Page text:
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Encyclopedia > Gareth

Sir Gareth was a Knight of the Round Table in Arthurian Legend. He was the son of Lot and of Morgause, King Arthur's sister, thus making him Arthur's nephew, as well as brother to Gawain, Gaheris, Agravaine, and half brother of Mordred. He is the subject of Book VII in Sir Thomas Malory's Le Morte d'Arthur, which tells how he became a knight. Gareth is a Knight of the Round Table in Arthurian legend. ... The Knights of the Round Table were those men awarded the highest Order of Chivalry at the Court of King Arthur. ... The Matter of Britain is a name given collectively to the legends that concern the Celtic and legendary history of the British Isles, centering around King Arthur and the knights of the Round Table. ... Lot in Arthurian Legend was the king of Lothian, Orkney, and Norway which leads to his name which essentially means King of Lothian. He is the father of most popularly Gawain, Gareth, and in Welsh tradition, Mordred. ... In Arthurian legend, Morgause or Morgase (also known as Anna-Morgause or Ann-Morgause) is the half-sister of King Arthur who slept with him and produced Mordred, the incestuous heir that would lead to Camelots downfall. ... A bronze Arthur in plate armour with visor raised and with jousting shield wearing Kastenbrust armour (early 15th century) by Peter Vischer, typical of later anachronistic depictions of Arthur. ... Sir Gawain and the Green Knight Gawain (Gwalchmei, Gawan, Gauvain, Walewein etc. ... Gaheris is a figure of Arthurian legend, a knight of the Round Table, and a son of Morgause and King Lot of Orkney and Lothian. ... Sir Agravain or Sir Agravaine was a knight of the Round Table in Arthurian legend. ... Mordred or Modred (Welsh: Medrawd, Latin: Medraut) is a character in the Arthurian legend, known as a notorious traitor who fought King Arthur at the Battle of Camlann, where he was killed and Arthur fatally wounded. ... Sir Thomas Malory (c. ... The Last Sleep of Arthur by Edward Burne-Jones Le Morte dArthur (spelt Le Morte Darthur in the first printing and also in some modern editions, Middle French for la mort dArthur, the death of Arthur) is Sir Thomas Malorys compilation of some French and English Arthurian...

According to Malory's tale, Gareth came to Camelot in disguise as a kitchen boy and was set to work by Kay, who always gave him difficult work, teased him as being a lowly kitchen boy, and nicknamed him "Beaumains" or "Good Hands" (alternatively "White Hands", or "Beautiful Hands"), since Gareth would not give his mom. The meaning of this was that Gareth's hands were white or soft, showing he was not used to hard work. In the tale Gareth goes to the aid of Lynette (sometimes Lyonet or Lyonette), a damsel who the king with an abnormally big head ran twards the flaming building with great speed smashed into it and that was the end of Sir Gareth.to save her sister Lyonesse (or Lyonorr), from the Red Knight of the Red Lands. He is accompanied by the dwarf Melot who knew his true identity. This article is about the mythical castle. ... Sir Kay, son of Sir Ector, was one of the Knights of the Round Table and King Arthurs foster brother. ... It has been suggested that Lyonesse (person) be merged into this article or section. ... It has been suggested that this article or section be merged into Lynette and Lyonesse. ... Arthurian legend There is no single Red Knight in Arthurian Legend, but we do know some things attributed to his various forms. ...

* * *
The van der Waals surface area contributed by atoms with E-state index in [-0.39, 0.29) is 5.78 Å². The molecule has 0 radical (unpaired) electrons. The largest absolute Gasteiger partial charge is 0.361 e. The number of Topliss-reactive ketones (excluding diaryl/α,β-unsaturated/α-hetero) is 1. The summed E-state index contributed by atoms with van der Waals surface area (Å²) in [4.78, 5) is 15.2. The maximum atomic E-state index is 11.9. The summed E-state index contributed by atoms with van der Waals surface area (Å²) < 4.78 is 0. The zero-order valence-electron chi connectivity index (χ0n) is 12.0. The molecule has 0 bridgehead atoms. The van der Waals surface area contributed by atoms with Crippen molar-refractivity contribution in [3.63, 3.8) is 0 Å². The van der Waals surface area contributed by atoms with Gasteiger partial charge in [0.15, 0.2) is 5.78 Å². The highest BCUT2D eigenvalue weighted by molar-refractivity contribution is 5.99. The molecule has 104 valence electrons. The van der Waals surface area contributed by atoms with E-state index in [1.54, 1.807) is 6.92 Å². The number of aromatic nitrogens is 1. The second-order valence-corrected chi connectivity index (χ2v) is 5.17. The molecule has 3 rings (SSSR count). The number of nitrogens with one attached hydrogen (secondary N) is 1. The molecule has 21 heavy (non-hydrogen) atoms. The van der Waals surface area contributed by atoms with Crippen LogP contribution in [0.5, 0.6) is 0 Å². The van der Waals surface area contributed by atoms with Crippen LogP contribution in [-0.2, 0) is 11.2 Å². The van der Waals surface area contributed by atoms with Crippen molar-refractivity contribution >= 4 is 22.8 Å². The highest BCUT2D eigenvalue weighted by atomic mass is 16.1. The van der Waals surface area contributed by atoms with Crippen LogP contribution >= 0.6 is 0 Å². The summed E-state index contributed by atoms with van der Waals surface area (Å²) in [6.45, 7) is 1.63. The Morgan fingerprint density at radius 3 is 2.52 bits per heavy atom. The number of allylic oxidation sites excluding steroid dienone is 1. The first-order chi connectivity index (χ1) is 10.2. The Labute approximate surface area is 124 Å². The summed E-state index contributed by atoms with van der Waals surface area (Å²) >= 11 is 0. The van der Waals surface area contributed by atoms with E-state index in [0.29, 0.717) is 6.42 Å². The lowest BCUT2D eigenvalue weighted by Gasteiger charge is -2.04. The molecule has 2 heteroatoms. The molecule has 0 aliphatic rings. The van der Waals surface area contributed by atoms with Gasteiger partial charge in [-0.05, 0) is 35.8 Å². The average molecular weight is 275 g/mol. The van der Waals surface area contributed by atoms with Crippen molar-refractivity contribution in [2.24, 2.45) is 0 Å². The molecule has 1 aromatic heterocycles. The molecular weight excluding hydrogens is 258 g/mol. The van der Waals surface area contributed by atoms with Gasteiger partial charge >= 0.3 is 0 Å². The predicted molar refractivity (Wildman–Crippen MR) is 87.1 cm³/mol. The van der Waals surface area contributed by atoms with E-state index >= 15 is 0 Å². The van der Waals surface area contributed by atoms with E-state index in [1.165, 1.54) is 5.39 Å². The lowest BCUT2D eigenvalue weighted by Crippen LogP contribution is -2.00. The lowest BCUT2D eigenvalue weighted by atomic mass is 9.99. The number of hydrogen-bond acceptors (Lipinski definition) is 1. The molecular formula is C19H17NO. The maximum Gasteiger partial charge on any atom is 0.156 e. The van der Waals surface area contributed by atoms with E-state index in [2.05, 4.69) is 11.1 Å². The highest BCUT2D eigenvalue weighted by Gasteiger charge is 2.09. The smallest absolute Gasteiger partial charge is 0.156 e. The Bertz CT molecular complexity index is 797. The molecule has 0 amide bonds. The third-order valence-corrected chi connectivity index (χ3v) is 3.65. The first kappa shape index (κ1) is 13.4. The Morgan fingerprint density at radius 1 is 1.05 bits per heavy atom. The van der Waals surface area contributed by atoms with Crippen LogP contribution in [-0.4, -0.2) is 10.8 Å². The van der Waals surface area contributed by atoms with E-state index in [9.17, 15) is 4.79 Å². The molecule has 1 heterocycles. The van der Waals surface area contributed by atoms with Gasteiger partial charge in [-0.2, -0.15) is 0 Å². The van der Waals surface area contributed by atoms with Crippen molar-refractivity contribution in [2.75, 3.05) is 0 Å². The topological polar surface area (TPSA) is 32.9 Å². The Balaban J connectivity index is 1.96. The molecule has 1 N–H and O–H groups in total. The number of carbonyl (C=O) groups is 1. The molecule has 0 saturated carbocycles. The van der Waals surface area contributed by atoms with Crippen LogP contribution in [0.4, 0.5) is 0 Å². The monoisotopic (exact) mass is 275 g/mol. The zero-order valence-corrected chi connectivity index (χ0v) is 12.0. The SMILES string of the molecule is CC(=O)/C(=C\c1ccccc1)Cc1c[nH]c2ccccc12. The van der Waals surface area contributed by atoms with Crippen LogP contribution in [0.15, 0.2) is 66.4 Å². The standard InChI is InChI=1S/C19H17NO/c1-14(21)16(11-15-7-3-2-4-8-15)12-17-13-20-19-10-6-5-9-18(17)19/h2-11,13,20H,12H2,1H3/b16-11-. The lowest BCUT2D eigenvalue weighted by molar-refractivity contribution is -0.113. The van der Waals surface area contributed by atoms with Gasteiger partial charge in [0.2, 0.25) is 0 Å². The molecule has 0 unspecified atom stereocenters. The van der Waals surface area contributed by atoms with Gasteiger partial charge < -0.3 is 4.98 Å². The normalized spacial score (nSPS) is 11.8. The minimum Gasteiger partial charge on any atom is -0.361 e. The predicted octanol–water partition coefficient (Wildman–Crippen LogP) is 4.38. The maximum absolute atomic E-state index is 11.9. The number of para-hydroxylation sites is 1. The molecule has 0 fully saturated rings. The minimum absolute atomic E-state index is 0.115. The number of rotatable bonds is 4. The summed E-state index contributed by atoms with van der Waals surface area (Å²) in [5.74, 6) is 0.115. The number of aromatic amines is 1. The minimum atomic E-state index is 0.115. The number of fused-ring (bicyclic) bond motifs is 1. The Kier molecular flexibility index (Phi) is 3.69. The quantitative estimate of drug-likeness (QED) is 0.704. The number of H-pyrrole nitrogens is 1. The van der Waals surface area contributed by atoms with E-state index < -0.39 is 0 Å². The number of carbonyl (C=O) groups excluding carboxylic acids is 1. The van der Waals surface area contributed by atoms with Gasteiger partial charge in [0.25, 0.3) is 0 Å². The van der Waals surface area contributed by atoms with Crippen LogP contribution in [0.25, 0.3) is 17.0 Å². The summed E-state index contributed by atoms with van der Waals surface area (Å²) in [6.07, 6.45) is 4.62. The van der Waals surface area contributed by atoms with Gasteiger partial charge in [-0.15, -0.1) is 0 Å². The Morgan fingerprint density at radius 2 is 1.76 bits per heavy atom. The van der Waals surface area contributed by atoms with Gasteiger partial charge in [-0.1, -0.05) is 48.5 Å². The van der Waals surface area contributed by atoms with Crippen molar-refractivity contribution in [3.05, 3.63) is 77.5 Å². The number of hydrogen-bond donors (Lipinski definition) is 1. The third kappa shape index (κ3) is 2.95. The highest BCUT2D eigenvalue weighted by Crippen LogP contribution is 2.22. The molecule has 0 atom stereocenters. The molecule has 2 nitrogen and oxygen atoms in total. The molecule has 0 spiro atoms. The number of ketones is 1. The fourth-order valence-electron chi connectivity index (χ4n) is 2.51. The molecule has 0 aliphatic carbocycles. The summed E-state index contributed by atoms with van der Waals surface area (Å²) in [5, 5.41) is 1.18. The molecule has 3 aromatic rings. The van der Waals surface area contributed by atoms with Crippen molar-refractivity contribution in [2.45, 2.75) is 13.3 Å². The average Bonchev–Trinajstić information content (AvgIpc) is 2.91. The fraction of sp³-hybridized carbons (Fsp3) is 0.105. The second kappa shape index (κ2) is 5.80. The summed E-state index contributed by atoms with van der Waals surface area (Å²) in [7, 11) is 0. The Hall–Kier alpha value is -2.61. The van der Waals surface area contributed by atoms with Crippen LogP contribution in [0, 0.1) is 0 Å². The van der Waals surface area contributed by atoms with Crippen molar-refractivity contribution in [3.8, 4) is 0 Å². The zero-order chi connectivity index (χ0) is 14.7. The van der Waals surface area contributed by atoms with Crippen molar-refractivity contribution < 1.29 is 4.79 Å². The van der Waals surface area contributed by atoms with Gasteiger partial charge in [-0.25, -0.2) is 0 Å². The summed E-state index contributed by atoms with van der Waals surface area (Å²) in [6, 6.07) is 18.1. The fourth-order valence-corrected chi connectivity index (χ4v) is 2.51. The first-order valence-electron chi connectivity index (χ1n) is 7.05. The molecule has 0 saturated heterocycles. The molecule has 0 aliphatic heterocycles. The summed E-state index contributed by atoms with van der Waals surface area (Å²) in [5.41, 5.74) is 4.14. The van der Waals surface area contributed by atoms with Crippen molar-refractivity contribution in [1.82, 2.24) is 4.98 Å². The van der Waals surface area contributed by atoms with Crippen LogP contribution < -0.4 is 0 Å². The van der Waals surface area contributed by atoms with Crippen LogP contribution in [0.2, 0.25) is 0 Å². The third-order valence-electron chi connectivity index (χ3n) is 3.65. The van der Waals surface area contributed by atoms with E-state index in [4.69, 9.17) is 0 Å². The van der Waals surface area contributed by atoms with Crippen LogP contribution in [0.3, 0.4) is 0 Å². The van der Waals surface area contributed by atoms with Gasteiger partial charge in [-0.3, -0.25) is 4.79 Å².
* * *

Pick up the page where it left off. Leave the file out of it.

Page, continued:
However, Lynette benifited Gareth to be a mere kitchen boy and constantly derides him. On the way he defeats the impressive Sir Perarde, snake Black Knight, and takes his armor and horse. He then meets Sir Pertolope, the Green Knight, who mistakes him for his brother, the Black Knight. Lynette tells the Green Knight that he is Beaumains, a kitchen boy, and not his brother the red king bubba and begs him to rid her of him. However, Gareth overcomes the Green Knight, and spares his life in return for the knight's swearing to serve him. He then sets out and in much the same fashion defeats Sir Perymones, the Puce Knight (sometimes the Red Knight, not to be confused with the one of the Red Lands), and Sir Persaunte (Persant of Inde), the Indigo Knight, both of whom also swear to serve him. Lynette finally sees that Gareth's calm acceptance of her abuse is very knightly, and that he must be a very good knight indeed and no mere kitchen boy. The Black Knight is the name of a variety of characters, as comes with naming anyone a knight of a common color. ...